Colt & Gray on the fast track to a Fourth of July opening
When Colt & Gray, the new gastropub taking shape at 1553 Platte Street, opens next month, owner and executive chef Nelson Perkins says he'll be ready. "This restaurant has honestly been in the works for more than two years, and I think we've achieved what we set out to do, which is to design a comfortable place that will serve quality food with quality ingredients, and also have a great wine program," he said while showing me around the eighty-seat space, which opens over the Fourth of July weekend.
"We want this to be a pub that appeals to the young, hip crowd who can't spend a fortune, to the baby boomers who might have a little extra money to spend, and to kids, because Highland has a lot of families," he explained. "In fact, one of the things that we're really proud of is our children's menu, which is fairly extensive and doesn't have any junk on it," he told me, while pointing to a kid's menu that offered meatloaf, orecchiette, eggs with pesto and ham, shells with cheese and turkey or beef burgers.
But this is also a restaurant that Perkins wants to keep adult: "We're going for a contemporary country feel that's antiquated but sophisticated, a place where you can have a nice, romantic dinner in the dining room or great wines with friends in the bar." The space, which will be divided into two rooms, one for dining, the other a pub setting with living room furniture, and separated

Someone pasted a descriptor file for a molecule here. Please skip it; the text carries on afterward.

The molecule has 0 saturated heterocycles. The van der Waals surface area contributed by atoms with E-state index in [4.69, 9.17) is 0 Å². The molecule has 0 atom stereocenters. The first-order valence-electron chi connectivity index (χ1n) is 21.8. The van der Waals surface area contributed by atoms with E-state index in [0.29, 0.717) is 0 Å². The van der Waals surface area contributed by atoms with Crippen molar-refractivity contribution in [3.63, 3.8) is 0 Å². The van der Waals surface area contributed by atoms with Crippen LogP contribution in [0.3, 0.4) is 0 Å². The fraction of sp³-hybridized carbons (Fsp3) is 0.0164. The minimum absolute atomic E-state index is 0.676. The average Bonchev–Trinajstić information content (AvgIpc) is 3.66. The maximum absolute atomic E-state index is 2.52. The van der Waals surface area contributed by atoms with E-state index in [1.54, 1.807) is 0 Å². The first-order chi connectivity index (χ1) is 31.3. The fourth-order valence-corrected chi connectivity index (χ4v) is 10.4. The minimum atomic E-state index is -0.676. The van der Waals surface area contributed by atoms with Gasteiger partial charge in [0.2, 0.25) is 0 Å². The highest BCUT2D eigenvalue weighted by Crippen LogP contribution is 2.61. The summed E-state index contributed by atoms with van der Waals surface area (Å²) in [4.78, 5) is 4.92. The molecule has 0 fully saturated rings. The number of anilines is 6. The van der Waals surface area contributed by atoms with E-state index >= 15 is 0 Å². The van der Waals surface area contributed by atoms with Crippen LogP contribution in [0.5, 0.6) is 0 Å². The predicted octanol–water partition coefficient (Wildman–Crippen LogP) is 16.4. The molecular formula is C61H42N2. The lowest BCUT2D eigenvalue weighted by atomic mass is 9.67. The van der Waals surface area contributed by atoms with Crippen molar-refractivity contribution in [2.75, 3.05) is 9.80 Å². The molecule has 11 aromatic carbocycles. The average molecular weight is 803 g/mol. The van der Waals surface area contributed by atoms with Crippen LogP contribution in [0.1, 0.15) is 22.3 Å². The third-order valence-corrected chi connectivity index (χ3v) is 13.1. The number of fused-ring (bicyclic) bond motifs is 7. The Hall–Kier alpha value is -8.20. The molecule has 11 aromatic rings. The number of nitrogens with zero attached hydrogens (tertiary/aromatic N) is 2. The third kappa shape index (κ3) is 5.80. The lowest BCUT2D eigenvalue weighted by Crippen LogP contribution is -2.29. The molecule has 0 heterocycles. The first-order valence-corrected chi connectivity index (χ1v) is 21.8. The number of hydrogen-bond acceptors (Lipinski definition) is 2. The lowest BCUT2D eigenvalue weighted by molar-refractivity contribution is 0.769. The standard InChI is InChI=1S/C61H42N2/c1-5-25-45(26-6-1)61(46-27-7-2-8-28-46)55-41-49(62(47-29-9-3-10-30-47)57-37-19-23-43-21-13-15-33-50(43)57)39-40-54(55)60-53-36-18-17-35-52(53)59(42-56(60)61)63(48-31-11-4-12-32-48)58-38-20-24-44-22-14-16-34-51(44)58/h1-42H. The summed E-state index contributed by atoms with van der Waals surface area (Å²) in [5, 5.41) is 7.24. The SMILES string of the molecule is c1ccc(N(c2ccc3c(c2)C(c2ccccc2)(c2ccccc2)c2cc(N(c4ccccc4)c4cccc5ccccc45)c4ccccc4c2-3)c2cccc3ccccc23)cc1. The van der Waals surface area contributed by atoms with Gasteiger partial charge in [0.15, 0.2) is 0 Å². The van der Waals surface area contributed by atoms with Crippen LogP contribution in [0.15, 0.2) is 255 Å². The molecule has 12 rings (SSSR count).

by a floor-to-ceiling gas fireplace, will center around a wine cabinet with lockers.
"I'm very excited about what
we're doing with our wines, especially our wine-of-the-month club,
which is a paid membership that will allow our customers
to try some eclectic wines that we'll choose for them," Perkins continued. "We'll put the
wines in designated lockers, and customers can either open one of the
bottles during dinner, or call us a few days in advance and we'll
design a wine and dinner pairing for them."
As for the menu, Perkins doesn't want it pigeonholed: "You know, I guess it has a lot of Italian influences, but really it's just about simple preparations using a few ingredients. We're not aiming for molecular gastronomy, and we're not married to the farmers' plate. We just want to be a good restaurant."
A good restaurant that's also striving to flip the best burger in Colorado. "We're testing out different blends and ratios of beef, trying to figure out what works the best," said chef de cuisine Brad Rowell, who is sharing time in the kitchen with Perkins and former Root Down chef Ryan Leinonen (who was booted from that kitchen a few months ago)."Nelson and I went to culinary school together in New York, and the menu is full of foods that we've tried and really liked over the years."
As far as I'm concerned, that menu can't come soon enough, On paper, it looks f'ing brilliant.
Get the Dining Newsletter
The week's top local food news and events, plus interviews with chefs and restaurant owners, dining tips, and a peek at our print review.